playandthink.hu/img/whatsapp-hackleme/1455.php This was the model of kingship in the mind of the Anglo-Saxons, who were the tellers of this tale. They regarded a generous lord as a good lord, and a selfish and mean lord as unworthy of their allegiance. Hrothgar was, we are told, a good king. He shared all of his wealth with his people and handed out many gifts. Later he decided to honour himself and his people by building a decadent mead-hall, ornamented with gold and furnished with the highest standards of craftsmanship. He named his hall "Heorot", and many a merry feast was held within its high walls.
But those who made merry within the walls of Heorot gave little thought to those who dwelt without. One night, the sound of revelry and of song carried across the moors and reached the ears of an outsider, one who was not welcomed amongst the dwellings of Men. Grendel was his name, and some say that Grendel was a huge and malevolent demon, a descendant of Cain who committed the first murder against his own brother and was cursed for his deed.
Others say that he was merely a man though a very strong one and that he was outcast from Hrothgar's realm and made his home in the wild, away from human civilization. Whatever the case may be, it is apparent that he was an "Other", an outsider who lived beyond the walls of the Danish polis and harboured a spiteful grudge against those who made merry inside the hall.
Grendel entered Heorot one night as the Danes lay asleep inside, he grabbed thirty men and placed them in a huge sack. He took the men home to his miserable lair outside of the settlement and presumably had a rather large and bloody feast. The following night he struck again and slaughtered more Danes in Heorot, and every night afterwards Grendel made the hall his own.
It wasn't long before people began to avoid the hall altogether for fear of the beast. King Hrothgar had to find somewhere else to sleep as he could only rule in Heorot by daylight. For twelve years the Danes suffered the incursion of Grendel, the outsider, inside their sacred hall. But as is the way of things, word of Grendel's atrocities spread far across the land and seas until it reached the tribe of Geats in southern Sweden.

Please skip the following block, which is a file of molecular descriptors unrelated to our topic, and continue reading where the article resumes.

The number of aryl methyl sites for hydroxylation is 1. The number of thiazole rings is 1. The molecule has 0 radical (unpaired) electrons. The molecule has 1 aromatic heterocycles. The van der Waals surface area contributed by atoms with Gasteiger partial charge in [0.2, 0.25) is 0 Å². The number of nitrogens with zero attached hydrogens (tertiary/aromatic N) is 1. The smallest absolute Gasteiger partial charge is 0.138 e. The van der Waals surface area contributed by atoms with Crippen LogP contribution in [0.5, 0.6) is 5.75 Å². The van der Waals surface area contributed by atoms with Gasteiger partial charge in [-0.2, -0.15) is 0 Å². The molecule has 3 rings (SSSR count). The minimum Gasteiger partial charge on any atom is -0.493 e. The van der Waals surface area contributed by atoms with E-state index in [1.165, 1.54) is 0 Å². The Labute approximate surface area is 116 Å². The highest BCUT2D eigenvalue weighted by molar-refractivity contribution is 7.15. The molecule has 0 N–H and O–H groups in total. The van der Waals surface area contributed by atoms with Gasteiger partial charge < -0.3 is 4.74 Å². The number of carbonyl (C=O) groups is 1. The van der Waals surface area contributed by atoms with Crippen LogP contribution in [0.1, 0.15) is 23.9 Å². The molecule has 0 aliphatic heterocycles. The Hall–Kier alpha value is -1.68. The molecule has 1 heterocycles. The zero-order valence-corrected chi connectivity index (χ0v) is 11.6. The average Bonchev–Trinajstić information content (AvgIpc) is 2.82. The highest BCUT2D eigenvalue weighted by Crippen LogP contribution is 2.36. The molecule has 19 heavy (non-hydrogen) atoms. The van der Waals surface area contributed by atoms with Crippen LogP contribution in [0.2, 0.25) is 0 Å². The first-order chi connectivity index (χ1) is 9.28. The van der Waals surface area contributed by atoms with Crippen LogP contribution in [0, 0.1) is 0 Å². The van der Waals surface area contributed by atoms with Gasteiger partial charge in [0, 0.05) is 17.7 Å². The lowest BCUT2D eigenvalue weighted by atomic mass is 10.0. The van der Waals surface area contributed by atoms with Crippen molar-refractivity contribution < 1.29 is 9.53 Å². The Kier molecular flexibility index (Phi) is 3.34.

Beowulf was his name, and it is said that he possessed the strength of thirty men. At this time Beowulf was in need of glory, as he had been regarded by his tribal elders as a bit dim-witted and of little worth. Though he was the strongest of men, he had not yet proven himself or earned the honour of his peers.
So with fourteen other companions he sails over the sea to the land of the Danes. A watchman stands guard on the beach upon which Beowulf and his men land their ship in Denmark. From a high distant position, the Danish Coastwarden spies a long-ship full of foreign warriors clad in gleaming war-gear. Outnumbered fourteen to one, he wields his spear, mounts his horse and rides out to question the strange men who have boldly come uninvited to his homeland, dressed for battle.
He questions them sternly, but he believes Beowulf when he claims to have landed with the intention of aiding the Danes in their plight with the demon, Grendel. After having to demonstrate his lineage, worth and intent several times to doubtful retainers, Beowulf finds himself before Hrothgar, King of the Danes by daylight. This is where Beowulf reveals himself, both to the Danes and to the reader, as a man of worth. A man who backs up his many fine words with deeds of valour.
Beowulf greets Hrothgar in a courtly fashion before introducing himself as the son of Ecgtheow, who owed Hrothgar a great debt since his youth. What follows is a sequence of events which make up a "Flyting". Beowulf makes a series of boasts concerning his skills as a monster slayer and destroyer of giants. Just the man for the task of fighting Grendel.
But there is a man in Hrothgar's court who doubts Beowulf, whose job it is to doubt him in fact. Unferth acts as the Thyle in the Danish hall, and it is the responsibility of the Thyle to ascertain whether the men who make great claims in his lord's presence are capable of proving true on those claims. Unferth greets Beowulf in a friendly manner at first, but he quickly turns to insult and questions the truth of Beowulf's boasts. He calls Beowulf's abilities into question and attempts to publicly disgrace and shame him in front of the Danish King.
But his wits are easily bested by the wits of Beowulf, who is a master of words. Unferth is revealed to be a kinslayer, like the Biblical Cain, having killed his own brother with his ancestral sword. But Beowulf does not stop at merely shaming Unferth in retaliation to his jibes.
He goes on to question the masculinity of all living Danish men who hide from Grendel instead of facing the demon like true men. Usually this kind of insult would earn a foreign warrior death at the hands of his host's warband, but Hrothgar sees the truth in Beowulf's words and he admires his cocky bravado.